Effective October 1, 2016, Connecticut will do away with the statutory short form power of attorney act, replacing it with the Uniform Power of Attorney Act (UPOAA).
The UPOAA both clarifies and modernizes Connecticut’s principal-agent laws, and gives you greater protection under the law from exploitation.
The UPOAA sends a clear message that there will be harsh consequences for any agent who breaks the trust and welfare of a senior for financial gain.
Here are some highlights of the changes:
- Powers of attorney (POA) are automatically durable, which means if you become incapacitated, the POA is still valid.
- You can appoint whomever you want to serve as your conservator within your POA.
- The UPOAA creates liability for agents who misuse or abuse their position in several ways:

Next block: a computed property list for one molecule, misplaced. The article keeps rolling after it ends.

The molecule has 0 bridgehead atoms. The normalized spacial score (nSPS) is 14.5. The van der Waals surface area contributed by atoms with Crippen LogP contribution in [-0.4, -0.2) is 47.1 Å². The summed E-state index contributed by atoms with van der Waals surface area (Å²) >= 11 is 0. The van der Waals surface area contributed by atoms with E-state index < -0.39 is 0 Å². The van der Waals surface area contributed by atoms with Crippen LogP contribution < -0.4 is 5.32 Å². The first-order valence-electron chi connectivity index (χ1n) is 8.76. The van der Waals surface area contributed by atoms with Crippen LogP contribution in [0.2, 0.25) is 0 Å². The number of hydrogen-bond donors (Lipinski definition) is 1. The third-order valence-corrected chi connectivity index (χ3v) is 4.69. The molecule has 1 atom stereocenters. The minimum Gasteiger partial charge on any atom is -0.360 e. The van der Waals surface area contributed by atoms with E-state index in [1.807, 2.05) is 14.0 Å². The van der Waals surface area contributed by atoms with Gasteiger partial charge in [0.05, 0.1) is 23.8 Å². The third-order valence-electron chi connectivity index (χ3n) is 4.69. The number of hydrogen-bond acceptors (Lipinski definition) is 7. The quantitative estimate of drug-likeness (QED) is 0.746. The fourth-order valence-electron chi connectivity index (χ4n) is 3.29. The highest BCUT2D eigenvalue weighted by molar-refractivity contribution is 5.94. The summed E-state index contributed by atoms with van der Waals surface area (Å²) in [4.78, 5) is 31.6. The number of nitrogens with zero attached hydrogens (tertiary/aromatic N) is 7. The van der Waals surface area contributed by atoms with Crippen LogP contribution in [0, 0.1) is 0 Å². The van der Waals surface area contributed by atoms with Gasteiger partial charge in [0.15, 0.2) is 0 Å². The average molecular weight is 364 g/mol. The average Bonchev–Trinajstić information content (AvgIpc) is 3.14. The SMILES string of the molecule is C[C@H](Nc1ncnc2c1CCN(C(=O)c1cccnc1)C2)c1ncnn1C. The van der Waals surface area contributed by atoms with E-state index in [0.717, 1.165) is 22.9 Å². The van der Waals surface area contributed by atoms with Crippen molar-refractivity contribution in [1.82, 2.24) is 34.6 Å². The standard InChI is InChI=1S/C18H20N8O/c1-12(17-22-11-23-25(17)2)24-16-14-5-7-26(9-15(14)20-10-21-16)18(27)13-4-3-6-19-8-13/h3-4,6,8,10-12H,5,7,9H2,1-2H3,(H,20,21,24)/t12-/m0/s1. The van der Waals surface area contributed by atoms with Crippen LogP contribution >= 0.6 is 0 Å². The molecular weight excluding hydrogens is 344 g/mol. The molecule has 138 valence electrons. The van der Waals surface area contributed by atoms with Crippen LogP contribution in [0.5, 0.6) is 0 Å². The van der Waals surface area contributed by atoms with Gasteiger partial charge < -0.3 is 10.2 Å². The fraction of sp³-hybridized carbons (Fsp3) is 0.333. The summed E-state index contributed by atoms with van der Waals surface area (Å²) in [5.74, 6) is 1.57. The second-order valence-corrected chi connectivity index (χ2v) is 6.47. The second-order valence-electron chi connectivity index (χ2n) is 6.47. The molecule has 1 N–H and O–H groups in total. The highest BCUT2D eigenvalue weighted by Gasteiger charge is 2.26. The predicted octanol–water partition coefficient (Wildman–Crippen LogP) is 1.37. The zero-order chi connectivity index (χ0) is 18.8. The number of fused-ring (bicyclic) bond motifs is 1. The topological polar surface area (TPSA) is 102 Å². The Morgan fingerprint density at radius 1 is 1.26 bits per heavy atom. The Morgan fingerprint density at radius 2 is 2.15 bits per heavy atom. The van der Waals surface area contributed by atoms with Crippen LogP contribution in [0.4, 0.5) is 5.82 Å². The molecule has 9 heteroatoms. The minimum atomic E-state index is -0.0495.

- First, the UPOAA gives more people access to the probate courts to seek the court to order an accounting of the agent’s actions while acting under a POA;
- Second, the UPOAA gives courts the ability to order an agent who has misappropriated funds to repay the money, and to reimburse you for attorney’s fees, costs, and interest; and
- Third, the UPOAA grants the probate court with jurisdiction to determine the duties of and limitations on an agent, and allows an interested party to petition the probate court to determine
- whether you had capacity to execute the POA,
- whether you were unduly influenced to execute the POA,
- or determine whether the POA was executed with adequate formalities.
So what does this mean?
Essentially, the UPOAA creates an opportunity for those who are close to you to get into court to ensure that your agent is not abusing his or her power under a POA, which will ultimately help to protect you from misuse and exploitation.
If you feel at any time that you are being taken advantage of by the person you named as your POA, contact us immediately. We can help to protect you.